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Bunny Knots, baby accessory wear started by Helvetia resident Britt Rainer, is recognized internationally.

PMG PHOTO: JANAE EASLON - Britt Rainer created Bunny Knots in 2017 after being on maternity leave, designing knotted headwear for her newborn daughter Ada.

You might have seen a youngster wearing one; it's certainly recognizable.

Hillsboro company Bunny Knots is known for making handmade headwear for children to dress up their outfits. In two years, Bunny Knots has grown a massive following on social media and launched a trend that has become a staple for kids' closets — as well as causing a number of knock-off brands to follow in the company's footsteps.

The company came about when its designer and CEO Britt Rainer was pregnant with her daughter, Ada, who now is 2 years old.

"We're here, and we're doing this cool thing," she said when asked what it's like to be out in the suburbs. "We try to keep the weirdness of Portland and incorporate that in our brand. We're proud that we're handmade and that we are employing mothers here."

The space is bright and trendy, and it's set up with a few stations where the headwear is designed, sewn and packaged.

Working to fulfill countless orders, Rainer and her team moved to the Orenco area earlier in 2019 after needing to expand. While it does not have a storefront — yet — Rainer's business has gone viral.

COURTESY PHOTO: BUNNY KNOTS - Bunny Knots features several designs by Britt Rainer, the CEO of the company that is now a viral business on social media. Influencers often reach out to Rainer to collaborate. 

She didn't expect her company to blow up the way it did. Today, people around the world are wearing Bunny Knots products, from celebrities like the Kardashians and actress Kate Hudson, to international clients.

Rainer, now living in Helvetia, moved to Oregon from Idaho with her husband, Tyler Rainer, and their two children at the time. With a medical background, Rainer started making what would become Bunny Knots while on maternity leave with Ada.

"I wanted to find a way to stay home as long as possible," Rainer said. "I had just started to make headwraps for her because we couldn't afford to buy clothes for her, and we were trying to save money. I bought stretchy old turtlenecks from thrift stores and turned them into wraps, because Ada was completely bald at the time, and when I would go out in public with her, people would freak out and go absolutely crazy."

COURTESY PHOTO - CEO Britt Rainer's Bunny Knots wants to give back to the community by connecting with hospitals to provide headwear for babies in the newborn intensive care units.The reactions to her work felt unreal, Rainer says, and it became the spark to go forward with Bunny Knots.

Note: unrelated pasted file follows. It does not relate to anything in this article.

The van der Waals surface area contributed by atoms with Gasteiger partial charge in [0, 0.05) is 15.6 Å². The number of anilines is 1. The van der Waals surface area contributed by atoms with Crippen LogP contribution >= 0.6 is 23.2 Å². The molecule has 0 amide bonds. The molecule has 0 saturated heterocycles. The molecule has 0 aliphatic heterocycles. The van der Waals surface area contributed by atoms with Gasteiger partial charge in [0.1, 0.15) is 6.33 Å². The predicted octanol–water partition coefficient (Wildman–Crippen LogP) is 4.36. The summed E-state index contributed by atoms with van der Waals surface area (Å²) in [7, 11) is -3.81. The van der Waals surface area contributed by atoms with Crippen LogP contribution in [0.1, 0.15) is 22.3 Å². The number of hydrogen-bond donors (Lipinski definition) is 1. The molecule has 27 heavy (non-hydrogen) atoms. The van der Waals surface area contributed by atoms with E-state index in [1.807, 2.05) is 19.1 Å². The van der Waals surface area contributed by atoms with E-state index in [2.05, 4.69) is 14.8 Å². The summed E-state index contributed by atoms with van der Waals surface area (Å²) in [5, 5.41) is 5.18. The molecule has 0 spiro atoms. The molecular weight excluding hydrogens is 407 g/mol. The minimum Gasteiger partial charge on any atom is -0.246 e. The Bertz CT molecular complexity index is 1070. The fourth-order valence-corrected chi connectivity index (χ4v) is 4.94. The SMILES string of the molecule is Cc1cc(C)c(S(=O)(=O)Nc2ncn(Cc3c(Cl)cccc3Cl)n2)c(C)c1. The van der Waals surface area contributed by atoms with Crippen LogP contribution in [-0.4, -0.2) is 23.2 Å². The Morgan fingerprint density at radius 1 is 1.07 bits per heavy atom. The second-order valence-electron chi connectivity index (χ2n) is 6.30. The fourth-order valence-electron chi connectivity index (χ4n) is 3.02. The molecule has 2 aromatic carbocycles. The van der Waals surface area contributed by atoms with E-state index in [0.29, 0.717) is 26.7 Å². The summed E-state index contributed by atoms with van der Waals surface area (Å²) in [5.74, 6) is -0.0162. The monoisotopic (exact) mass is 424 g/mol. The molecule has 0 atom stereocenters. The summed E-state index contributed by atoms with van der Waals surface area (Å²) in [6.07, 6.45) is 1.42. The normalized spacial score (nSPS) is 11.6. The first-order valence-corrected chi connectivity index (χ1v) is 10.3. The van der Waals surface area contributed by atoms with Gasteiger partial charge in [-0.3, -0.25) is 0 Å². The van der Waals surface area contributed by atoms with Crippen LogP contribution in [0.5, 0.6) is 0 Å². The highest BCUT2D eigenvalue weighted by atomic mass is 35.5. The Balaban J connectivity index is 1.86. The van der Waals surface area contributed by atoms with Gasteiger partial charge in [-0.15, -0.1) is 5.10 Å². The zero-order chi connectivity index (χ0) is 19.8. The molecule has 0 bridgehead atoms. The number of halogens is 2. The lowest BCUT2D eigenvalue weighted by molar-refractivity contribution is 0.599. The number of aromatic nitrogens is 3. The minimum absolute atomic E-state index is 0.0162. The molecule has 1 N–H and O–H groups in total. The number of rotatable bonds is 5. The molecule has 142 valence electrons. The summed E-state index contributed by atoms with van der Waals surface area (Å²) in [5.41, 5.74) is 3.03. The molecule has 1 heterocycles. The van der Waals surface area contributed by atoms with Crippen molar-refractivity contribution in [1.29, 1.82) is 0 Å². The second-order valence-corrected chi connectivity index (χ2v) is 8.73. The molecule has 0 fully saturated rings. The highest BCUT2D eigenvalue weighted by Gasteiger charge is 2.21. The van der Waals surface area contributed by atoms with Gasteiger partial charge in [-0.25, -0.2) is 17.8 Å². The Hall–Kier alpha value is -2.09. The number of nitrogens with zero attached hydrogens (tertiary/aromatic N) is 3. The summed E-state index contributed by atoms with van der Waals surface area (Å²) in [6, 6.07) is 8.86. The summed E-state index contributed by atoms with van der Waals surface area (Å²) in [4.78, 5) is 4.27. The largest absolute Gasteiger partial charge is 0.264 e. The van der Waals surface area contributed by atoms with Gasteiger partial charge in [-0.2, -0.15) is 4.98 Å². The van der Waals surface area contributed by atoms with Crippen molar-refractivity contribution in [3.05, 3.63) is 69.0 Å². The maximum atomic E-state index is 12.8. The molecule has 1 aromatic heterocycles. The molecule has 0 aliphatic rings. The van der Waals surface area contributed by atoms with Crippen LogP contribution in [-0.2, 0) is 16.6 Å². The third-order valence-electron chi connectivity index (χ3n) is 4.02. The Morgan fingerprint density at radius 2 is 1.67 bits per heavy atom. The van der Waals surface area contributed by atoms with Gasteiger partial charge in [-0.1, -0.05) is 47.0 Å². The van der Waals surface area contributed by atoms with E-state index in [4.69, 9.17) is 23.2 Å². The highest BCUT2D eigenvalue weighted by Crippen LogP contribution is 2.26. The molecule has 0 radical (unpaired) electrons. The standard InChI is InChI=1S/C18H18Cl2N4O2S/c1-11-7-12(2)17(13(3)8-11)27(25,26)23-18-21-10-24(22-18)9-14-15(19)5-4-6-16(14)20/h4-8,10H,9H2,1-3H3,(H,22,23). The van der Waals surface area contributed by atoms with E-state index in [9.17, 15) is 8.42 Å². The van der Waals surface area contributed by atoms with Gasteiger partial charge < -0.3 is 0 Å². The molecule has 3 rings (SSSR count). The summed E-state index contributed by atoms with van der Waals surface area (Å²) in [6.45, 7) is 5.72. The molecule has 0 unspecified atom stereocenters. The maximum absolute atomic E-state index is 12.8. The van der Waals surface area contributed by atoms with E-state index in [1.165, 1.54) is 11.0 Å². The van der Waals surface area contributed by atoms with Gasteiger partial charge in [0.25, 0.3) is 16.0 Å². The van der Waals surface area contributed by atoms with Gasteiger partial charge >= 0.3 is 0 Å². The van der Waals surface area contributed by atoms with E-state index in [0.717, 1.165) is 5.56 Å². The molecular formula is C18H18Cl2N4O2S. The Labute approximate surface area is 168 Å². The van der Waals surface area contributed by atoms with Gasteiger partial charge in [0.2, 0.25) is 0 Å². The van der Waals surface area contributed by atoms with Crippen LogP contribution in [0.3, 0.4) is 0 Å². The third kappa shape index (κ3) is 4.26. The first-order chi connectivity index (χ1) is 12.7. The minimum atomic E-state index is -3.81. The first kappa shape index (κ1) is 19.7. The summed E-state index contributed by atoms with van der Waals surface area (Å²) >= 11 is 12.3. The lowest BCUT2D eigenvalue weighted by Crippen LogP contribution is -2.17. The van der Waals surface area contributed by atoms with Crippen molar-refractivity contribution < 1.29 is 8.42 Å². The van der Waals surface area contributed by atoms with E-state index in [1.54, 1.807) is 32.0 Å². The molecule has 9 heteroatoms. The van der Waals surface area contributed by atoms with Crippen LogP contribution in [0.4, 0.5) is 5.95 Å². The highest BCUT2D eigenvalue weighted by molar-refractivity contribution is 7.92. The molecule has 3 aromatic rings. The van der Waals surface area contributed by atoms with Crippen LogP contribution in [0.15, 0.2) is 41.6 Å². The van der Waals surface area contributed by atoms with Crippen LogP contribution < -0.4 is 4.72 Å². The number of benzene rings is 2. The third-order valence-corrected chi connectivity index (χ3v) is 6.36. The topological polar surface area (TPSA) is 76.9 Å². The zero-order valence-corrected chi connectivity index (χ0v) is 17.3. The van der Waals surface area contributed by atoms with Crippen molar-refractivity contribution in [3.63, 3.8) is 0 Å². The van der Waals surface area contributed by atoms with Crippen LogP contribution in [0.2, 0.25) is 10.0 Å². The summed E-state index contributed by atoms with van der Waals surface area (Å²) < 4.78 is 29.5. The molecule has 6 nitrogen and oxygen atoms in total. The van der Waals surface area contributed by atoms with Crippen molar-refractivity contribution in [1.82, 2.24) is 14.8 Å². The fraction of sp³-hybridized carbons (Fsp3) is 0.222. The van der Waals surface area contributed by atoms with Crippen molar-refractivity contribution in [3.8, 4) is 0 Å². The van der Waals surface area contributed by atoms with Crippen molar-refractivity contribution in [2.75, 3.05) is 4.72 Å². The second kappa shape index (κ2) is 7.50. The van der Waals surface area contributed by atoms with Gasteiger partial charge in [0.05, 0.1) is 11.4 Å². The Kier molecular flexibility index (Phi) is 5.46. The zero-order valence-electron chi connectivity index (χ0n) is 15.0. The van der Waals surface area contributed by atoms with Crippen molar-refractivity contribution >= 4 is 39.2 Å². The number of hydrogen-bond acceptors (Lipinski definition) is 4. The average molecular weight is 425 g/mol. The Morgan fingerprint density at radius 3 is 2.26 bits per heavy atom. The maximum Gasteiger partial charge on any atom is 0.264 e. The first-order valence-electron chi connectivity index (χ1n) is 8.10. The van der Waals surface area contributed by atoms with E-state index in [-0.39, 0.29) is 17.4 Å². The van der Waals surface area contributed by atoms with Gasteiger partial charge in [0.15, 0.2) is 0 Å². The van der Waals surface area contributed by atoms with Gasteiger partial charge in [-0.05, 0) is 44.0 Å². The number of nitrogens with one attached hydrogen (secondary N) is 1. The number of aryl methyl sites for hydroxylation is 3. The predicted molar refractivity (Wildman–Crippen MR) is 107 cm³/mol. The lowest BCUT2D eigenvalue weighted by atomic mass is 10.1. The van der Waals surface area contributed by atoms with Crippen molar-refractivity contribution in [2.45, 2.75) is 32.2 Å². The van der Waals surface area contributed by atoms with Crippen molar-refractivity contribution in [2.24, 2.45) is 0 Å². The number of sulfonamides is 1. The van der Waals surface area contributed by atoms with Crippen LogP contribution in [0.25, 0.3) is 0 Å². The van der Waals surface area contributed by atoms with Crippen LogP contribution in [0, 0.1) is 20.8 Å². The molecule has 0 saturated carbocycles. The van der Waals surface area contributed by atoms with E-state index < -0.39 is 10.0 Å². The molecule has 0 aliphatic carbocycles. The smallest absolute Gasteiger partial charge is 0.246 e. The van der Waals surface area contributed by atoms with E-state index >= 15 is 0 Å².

Many can recall actresses from old Hollywood like Lucille Ball wearing wraps on their head. Rainer said while she didn't invent headwraps, Bunny Knots took what is considered a classic look and made it readily available.

The material is a soft, bamboo spandex and features one-of-a-kind prints, from floral to leopard print.

In 2017, Rainer opened an Instagram account to promote her first products and sold about 40 wraps in her first batch.

"The month after that, we doubled that number. The month after that, it was almost times six," Rainer said. "It just blew up into this thing where there are only so many of them, but the demand is crazy."

Every product launched by Bunny Knots is limited edition, meaning once it is sold out, it doesn't come back. Mothers love their products so much, that they are able to resell their Bunny Knots headwear for the same price or more, Rainer said.

COURTESY PHOTO: BUNNY KNOTS - Bunny Knots has sold items to celebrities like the Kardashians and actress Kate Hudson, to name a few. 

"We would open our website for people to buy, and within seconds, it would sell out," she said.

Social media influencers also promote Bunny Knots with their social media pages, which Rainer thanks for putting Bunny Knots on the minds of more new customers.

"It really has been the key," she said.

Not only is the company a business run by a mother of three, but Rainer wants to pay it forward by employing mothers who want to stay home with their children more, she said.

And, as another way to pay it forward, Rainer also is beginning to work with hospitals and newborn intensive care units to provide headwraps to prematurely born babies, to keep them warm.

Beyond being a busy brand, Bunny Knots is a community. Women all over connect on the Bunny Knots Babes Facebook page, Rainer said.

"Something about putting it on your child, it's so cute and creates this emotion," Rainer said. "I think that's part of why we're so successful."

Bunny Knots can be seen on Instagram, Facebook and its website, bunnyknots.co.



By Janae Easlon
Features Editor
Forest Grove News-Times and Hillsboro Tribune
971-762-1166
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Follow Janae at @Janae_Easlon
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